The IMF has predicted that the UAE economy will post growth of 3.5% in 2012, although the UAE Central Bank believes that GDP growth may even exceed this figure. Whatever the final number ends up being, it has to be said that growth of 3.5% or above for 2012 is fairly impressive given the continuing global economic gloom which hangs over the majority of developed and developing nations.
Opinion varies as to why the UAE economy continues to grow, particularly given its relatively diverse market.
Unlike its neighbour Abu Dhabi, Dubai’s economy is less reliant on oil. Instead, revenue is driven from real estate, tourism, transport and financial markets.
My personal opinion is that the UAE, along with Qatar, has benefitted from the continued political unrest (Arab Spring) in other Middle Eastern countries. The uncertainty in the surrounding countries has led many to see the UAE as a safe haven. This has meant there has been an upturn in tourism, particularly hotel room bookings and, indeed, many individuals have chosen to move their business operations to the UAE.
The political and social unrest in other Middle East countries during 2011 had an adverse impact on the stock markets, and it led to local brokerages suffering from depressed trading volumes on the main bourses (Abu Dhabi Securities Exchange and Dubai Financial Markets). However, in recent months and weeks, market interest and trading activity has improved, bringing with it increased optimism that the markets are in the initial stages of rebound.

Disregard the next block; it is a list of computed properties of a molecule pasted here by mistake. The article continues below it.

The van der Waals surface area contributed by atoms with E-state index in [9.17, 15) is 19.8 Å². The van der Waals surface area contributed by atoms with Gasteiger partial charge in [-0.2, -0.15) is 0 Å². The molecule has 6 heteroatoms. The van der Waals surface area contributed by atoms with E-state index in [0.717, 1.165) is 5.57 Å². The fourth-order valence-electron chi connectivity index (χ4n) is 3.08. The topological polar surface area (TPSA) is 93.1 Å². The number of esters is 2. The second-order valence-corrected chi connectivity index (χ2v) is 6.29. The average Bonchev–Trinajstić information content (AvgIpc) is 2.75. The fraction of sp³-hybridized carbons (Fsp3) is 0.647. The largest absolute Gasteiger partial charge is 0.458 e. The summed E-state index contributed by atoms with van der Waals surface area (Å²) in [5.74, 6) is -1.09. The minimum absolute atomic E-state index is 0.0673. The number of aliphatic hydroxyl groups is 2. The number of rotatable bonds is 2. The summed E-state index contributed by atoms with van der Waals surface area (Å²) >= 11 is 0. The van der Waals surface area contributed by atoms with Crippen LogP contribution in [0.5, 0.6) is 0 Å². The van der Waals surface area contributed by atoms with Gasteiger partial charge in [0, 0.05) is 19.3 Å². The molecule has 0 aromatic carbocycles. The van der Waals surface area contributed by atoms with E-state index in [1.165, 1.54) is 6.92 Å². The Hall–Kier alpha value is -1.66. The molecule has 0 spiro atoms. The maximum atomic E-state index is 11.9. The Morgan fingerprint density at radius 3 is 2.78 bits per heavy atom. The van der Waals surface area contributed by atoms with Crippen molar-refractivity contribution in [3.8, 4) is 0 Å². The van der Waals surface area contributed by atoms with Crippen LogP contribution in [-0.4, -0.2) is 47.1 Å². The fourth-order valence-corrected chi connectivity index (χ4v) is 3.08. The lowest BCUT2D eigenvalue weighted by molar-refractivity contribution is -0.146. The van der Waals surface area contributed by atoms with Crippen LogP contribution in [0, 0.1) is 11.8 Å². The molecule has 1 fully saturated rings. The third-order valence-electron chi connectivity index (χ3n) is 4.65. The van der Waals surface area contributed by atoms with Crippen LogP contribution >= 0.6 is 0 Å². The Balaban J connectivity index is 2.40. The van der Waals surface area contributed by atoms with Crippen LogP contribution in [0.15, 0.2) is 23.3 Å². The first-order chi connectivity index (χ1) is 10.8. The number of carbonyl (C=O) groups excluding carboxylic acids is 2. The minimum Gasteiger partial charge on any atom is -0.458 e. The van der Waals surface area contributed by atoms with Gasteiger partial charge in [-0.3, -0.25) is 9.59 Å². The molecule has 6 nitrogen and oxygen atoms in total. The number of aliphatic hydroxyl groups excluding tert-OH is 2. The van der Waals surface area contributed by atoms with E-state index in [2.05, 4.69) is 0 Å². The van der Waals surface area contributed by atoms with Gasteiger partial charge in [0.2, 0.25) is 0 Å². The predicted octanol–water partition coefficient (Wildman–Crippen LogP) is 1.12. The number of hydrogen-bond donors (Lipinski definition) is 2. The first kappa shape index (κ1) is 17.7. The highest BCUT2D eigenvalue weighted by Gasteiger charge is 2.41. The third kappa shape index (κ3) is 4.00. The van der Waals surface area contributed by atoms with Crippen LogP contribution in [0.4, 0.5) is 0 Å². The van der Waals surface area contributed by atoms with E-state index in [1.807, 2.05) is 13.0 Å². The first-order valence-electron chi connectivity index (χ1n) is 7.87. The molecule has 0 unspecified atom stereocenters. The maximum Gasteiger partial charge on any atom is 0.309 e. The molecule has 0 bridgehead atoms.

It is worth commenting on real estate in Dubai as this is an area of the UAE economy which had a much publicised fall from grace when the credit crisis hit in 2008-09. It is true that there continues to be oversupply in certain areas of the city, but in other areas – where companies want to be based and individuals want to live – there is almost a situation where demand outstrips supply. This in turn has driven higher property values and an increase in rental yields in these areas.
Putting it simply, in my opinion the Dubai real estate market is currently split into two very distinct markets, one where there is oversupply and one where there is undersupply. Although, as with other global economies, bank lending still continues to be an issue with individuals who do want to buy real estate.
They are struggling to get the funding as the banks continue to try and repair their balance sheets; this approach to lending by the banks needs to change for growth in the real estate sector to continue.
In summary, I share the view of the optimists and believe that the UAE has ridden the global economic downturn relatively well and is now well placed for future economic growth.